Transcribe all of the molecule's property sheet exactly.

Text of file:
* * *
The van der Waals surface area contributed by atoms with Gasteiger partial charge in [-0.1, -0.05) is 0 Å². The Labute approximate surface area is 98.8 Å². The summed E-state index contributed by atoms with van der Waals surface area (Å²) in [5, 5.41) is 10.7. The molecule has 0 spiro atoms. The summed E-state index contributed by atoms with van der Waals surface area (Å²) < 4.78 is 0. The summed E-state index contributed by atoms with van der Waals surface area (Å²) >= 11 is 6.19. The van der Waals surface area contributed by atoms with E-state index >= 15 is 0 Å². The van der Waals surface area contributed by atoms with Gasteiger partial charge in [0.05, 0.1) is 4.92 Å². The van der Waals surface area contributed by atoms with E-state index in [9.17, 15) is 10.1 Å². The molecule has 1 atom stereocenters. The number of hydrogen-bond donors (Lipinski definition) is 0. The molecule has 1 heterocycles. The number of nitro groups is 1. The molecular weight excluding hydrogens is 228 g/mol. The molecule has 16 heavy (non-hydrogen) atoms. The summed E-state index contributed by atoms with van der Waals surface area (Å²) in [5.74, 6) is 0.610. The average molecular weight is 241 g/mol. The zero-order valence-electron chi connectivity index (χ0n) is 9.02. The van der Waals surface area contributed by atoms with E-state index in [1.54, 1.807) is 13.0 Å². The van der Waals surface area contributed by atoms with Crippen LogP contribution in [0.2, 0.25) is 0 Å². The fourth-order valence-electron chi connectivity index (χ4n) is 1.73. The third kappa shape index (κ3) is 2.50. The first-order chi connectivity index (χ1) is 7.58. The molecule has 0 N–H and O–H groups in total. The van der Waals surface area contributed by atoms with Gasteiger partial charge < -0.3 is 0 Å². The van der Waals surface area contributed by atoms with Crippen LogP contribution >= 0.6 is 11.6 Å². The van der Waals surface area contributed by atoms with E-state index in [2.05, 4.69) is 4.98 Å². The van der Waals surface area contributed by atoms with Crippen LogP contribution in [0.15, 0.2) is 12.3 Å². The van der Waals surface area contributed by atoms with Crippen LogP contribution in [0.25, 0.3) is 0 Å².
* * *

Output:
The van der Waals surface area contributed by atoms with Gasteiger partial charge in [-0.1, -0.05) is 0 Å². The Labute approximate surface area is 98.8 Å². The summed E-state index contributed by atoms with van der Waals surface area (Å²) in [5, 5.41) is 10.7. The molecule has 0 spiro atoms. The summed E-state index contributed by atoms with van der Waals surface area (Å²) < 4.78 is 0. The summed E-state index contributed by atoms with van der Waals surface area (Å²) >= 11 is 6.19. The van der Waals surface area contributed by atoms with E-state index >= 15 is 0 Å². The van der Waals surface area contributed by atoms with Gasteiger partial charge in [0.05, 0.1) is 4.92 Å². The van der Waals surface area contributed by atoms with E-state index in [9.17, 15) is 10.1 Å². The molecule has 1 atom stereocenters. The number of hydrogen-bond donors (Lipinski definition) is 0. The molecule has 1 heterocycles. The number of nitro groups is 1. The molecular weight excluding hydrogens is 228 g/mol. The molecule has 16 heavy (non-hydrogen) atoms. The summed E-state index contributed by atoms with van der Waals surface area (Å²) in [5.74, 6) is 0.610. The average molecular weight is 241 g/mol. The zero-order valence-electron chi connectivity index (χ0n) is 9.02. The van der Waals surface area contributed by atoms with E-state index in [1.54, 1.807) is 13.0 Å². The van der Waals surface area contributed by atoms with Crippen LogP contribution in [0.2, 0.25) is 0 Å². The fourth-order valence-electron chi connectivity index (χ4n) is 1.73. The third kappa shape index (κ3) is 2.50. The first-order chi connectivity index (χ1) is 7.58. The molecule has 0 N–H and O–H groups in total. The van der Waals surface area contributed by atoms with Gasteiger partial charge < -0.3 is 0 Å². The van der Waals surface area contributed by atoms with Crippen LogP contribution >= 0.6 is 11.6 Å². The van der Waals surface area contributed by atoms with E-state index in [2.05, 4.69) is 4.98 Å². The van der Waals surface area contributed by atoms with Crippen LogP contribution in [0.15, 0.2) is 12.3 Å². The van der Waals surface area contributed by atoms with Crippen LogP contribution in [0.25, 0.3) is 0 Å².